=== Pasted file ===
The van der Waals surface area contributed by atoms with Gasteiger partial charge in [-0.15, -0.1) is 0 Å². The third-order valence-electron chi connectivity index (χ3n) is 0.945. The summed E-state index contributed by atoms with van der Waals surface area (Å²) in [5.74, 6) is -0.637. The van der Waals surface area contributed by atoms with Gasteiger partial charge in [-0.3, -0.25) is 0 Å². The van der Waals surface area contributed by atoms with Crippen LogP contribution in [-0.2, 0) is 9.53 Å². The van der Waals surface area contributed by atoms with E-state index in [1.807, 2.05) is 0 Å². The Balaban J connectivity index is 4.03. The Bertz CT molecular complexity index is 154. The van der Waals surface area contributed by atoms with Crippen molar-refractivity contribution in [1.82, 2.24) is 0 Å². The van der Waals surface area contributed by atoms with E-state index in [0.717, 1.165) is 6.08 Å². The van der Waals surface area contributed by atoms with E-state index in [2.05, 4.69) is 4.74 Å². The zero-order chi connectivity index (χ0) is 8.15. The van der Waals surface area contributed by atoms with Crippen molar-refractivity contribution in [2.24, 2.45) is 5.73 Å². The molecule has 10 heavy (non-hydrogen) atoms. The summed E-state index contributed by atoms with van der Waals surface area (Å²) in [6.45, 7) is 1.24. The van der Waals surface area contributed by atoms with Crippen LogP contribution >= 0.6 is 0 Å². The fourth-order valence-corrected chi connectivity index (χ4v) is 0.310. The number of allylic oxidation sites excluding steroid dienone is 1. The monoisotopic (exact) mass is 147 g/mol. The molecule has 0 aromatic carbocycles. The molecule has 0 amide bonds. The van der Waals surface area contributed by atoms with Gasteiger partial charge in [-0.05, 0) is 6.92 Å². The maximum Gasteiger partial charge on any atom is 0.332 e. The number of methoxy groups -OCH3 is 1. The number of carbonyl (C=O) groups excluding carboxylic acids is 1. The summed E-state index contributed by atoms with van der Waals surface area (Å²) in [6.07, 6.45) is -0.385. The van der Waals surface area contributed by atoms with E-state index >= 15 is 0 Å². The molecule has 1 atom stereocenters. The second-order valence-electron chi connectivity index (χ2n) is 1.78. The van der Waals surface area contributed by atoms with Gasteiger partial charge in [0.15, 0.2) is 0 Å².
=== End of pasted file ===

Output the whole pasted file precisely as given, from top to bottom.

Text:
The van der Waals surface area contributed by atoms with Gasteiger partial charge in [-0.15, -0.1) is 0 Å². The third-order valence-electron chi connectivity index (χ3n) is 0.945. The summed E-state index contributed by atoms with van der Waals surface area (Å²) in [5.74, 6) is -0.637. The van der Waals surface area contributed by atoms with Gasteiger partial charge in [-0.3, -0.25) is 0 Å². The van der Waals surface area contributed by atoms with Crippen LogP contribution in [-0.2, 0) is 9.53 Å². The van der Waals surface area contributed by atoms with E-state index in [1.807, 2.05) is 0 Å². The Balaban J connectivity index is 4.03. The Bertz CT molecular complexity index is 154. The van der Waals surface area contributed by atoms with Crippen molar-refractivity contribution in [1.82, 2.24) is 0 Å². The van der Waals surface area contributed by atoms with E-state index in [0.717, 1.165) is 6.08 Å². The van der Waals surface area contributed by atoms with E-state index in [2.05, 4.69) is 4.74 Å². The zero-order chi connectivity index (χ0) is 8.15. The van der Waals surface area contributed by atoms with Crippen molar-refractivity contribution in [2.24, 2.45) is 5.73 Å². The molecule has 10 heavy (non-hydrogen) atoms. The summed E-state index contributed by atoms with van der Waals surface area (Å²) in [6.45, 7) is 1.24. The van der Waals surface area contributed by atoms with Crippen LogP contribution >= 0.6 is 0 Å². The fourth-order valence-corrected chi connectivity index (χ4v) is 0.310. The number of allylic oxidation sites excluding steroid dienone is 1. The monoisotopic (exact) mass is 147 g/mol. The molecule has 0 aromatic carbocycles. The molecule has 0 amide bonds. The van der Waals surface area contributed by atoms with Gasteiger partial charge in [-0.05, 0) is 6.92 Å². The maximum Gasteiger partial charge on any atom is 0.332 e. The number of methoxy groups -OCH3 is 1. The number of carbonyl (C=O) groups excluding carboxylic acids is 1. The summed E-state index contributed by atoms with van der Waals surface area (Å²) in [6.07, 6.45) is -0.385. The van der Waals surface area contributed by atoms with E-state index >= 15 is 0 Å². The molecule has 1 atom stereocenters. The second-order valence-electron chi connectivity index (χ2n) is 1.78. The van der Waals surface area contributed by atoms with Gasteiger partial charge in [0.15, 0.2) is 0 Å².